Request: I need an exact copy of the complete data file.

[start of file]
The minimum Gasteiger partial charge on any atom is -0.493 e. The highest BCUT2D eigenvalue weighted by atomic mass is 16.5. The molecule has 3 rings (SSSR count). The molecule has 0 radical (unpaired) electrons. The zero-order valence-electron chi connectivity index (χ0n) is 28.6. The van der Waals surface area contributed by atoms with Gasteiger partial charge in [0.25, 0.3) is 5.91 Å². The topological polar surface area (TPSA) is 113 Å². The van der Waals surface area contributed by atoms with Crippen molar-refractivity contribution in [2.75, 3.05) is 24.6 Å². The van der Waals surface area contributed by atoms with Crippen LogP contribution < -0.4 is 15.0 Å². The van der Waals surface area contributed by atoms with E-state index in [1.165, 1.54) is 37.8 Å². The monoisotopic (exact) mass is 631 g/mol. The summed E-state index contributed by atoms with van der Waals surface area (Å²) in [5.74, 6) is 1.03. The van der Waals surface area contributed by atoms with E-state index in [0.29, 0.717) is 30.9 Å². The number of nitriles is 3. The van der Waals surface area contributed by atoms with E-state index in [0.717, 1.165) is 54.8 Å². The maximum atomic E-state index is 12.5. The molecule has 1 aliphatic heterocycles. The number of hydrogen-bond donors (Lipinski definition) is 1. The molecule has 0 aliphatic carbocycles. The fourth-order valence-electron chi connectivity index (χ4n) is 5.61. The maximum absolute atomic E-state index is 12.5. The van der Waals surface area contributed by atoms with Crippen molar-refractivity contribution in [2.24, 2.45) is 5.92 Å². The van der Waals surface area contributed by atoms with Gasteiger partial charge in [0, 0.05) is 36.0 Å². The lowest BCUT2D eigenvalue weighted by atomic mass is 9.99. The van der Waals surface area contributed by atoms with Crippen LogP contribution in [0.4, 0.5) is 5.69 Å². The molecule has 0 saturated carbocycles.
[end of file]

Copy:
The minimum Gasteiger partial charge on any atom is -0.493 e. The highest BCUT2D eigenvalue weighted by atomic mass is 16.5. The molecule has 3 rings (SSSR count). The molecule has 0 radical (unpaired) electrons. The zero-order valence-electron chi connectivity index (χ0n) is 28.6. The van der Waals surface area contributed by atoms with Gasteiger partial charge in [0.25, 0.3) is 5.91 Å². The topological polar surface area (TPSA) is 113 Å². The van der Waals surface area contributed by atoms with Crippen molar-refractivity contribution in [2.75, 3.05) is 24.6 Å². The van der Waals surface area contributed by atoms with Crippen LogP contribution < -0.4 is 15.0 Å². The van der Waals surface area contributed by atoms with E-state index in [1.165, 1.54) is 37.8 Å². The monoisotopic (exact) mass is 631 g/mol. The summed E-state index contributed by atoms with van der Waals surface area (Å²) in [5.74, 6) is 1.03. The van der Waals surface area contributed by atoms with E-state index in [0.29, 0.717) is 30.9 Å². The number of nitriles is 3. The van der Waals surface area contributed by atoms with E-state index in [0.717, 1.165) is 54.8 Å². The maximum atomic E-state index is 12.5. The molecule has 1 aliphatic heterocycles. The number of hydrogen-bond donors (Lipinski definition) is 1. The molecule has 0 aliphatic carbocycles. The fourth-order valence-electron chi connectivity index (χ4n) is 5.61. The maximum absolute atomic E-state index is 12.5. The van der Waals surface area contributed by atoms with Crippen molar-refractivity contribution in [2.24, 2.45) is 5.92 Å². The van der Waals surface area contributed by atoms with Gasteiger partial charge in [0, 0.05) is 36.0 Å². The lowest BCUT2D eigenvalue weighted by atomic mass is 9.99. The van der Waals surface area contributed by atoms with Crippen LogP contribution in [0.4, 0.5) is 5.69 Å². The molecule has 0 saturated carbocycles.